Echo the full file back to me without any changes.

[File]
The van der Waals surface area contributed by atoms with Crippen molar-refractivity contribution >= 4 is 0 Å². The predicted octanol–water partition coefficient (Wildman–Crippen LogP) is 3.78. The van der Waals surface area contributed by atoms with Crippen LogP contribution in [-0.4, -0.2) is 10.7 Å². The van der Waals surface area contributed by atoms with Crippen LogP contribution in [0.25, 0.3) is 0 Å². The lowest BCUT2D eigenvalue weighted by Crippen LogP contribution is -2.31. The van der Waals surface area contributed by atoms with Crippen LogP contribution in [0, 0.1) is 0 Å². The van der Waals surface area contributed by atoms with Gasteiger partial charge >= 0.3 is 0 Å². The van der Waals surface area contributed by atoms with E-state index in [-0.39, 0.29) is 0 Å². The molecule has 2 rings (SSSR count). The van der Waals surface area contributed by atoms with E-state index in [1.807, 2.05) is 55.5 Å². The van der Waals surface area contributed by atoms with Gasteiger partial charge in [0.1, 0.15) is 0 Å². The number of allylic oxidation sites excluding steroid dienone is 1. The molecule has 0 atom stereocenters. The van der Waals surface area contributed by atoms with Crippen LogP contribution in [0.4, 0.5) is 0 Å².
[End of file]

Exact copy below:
The van der Waals surface area contributed by atoms with Crippen molar-refractivity contribution >= 4 is 0 Å². The predicted octanol–water partition coefficient (Wildman–Crippen LogP) is 3.78. The van der Waals surface area contributed by atoms with Crippen LogP contribution in [-0.4, -0.2) is 10.7 Å². The van der Waals surface area contributed by atoms with Crippen LogP contribution in [0.25, 0.3) is 0 Å². The lowest BCUT2D eigenvalue weighted by Crippen LogP contribution is -2.31. The van der Waals surface area contributed by atoms with Crippen LogP contribution in [0, 0.1) is 0 Å². The van der Waals surface area contributed by atoms with Gasteiger partial charge >= 0.3 is 0 Å². The van der Waals surface area contributed by atoms with E-state index in [-0.39, 0.29) is 0 Å². The molecule has 2 rings (SSSR count). The van der Waals surface area contributed by atoms with E-state index in [1.807, 2.05) is 55.5 Å². The van der Waals surface area contributed by atoms with Gasteiger partial charge in [0.1, 0.15) is 0 Å². The number of allylic oxidation sites excluding steroid dienone is 1. The molecule has 0 atom stereocenters. The van der Waals surface area contributed by atoms with Crippen LogP contribution in [0.4, 0.5) is 0 Å².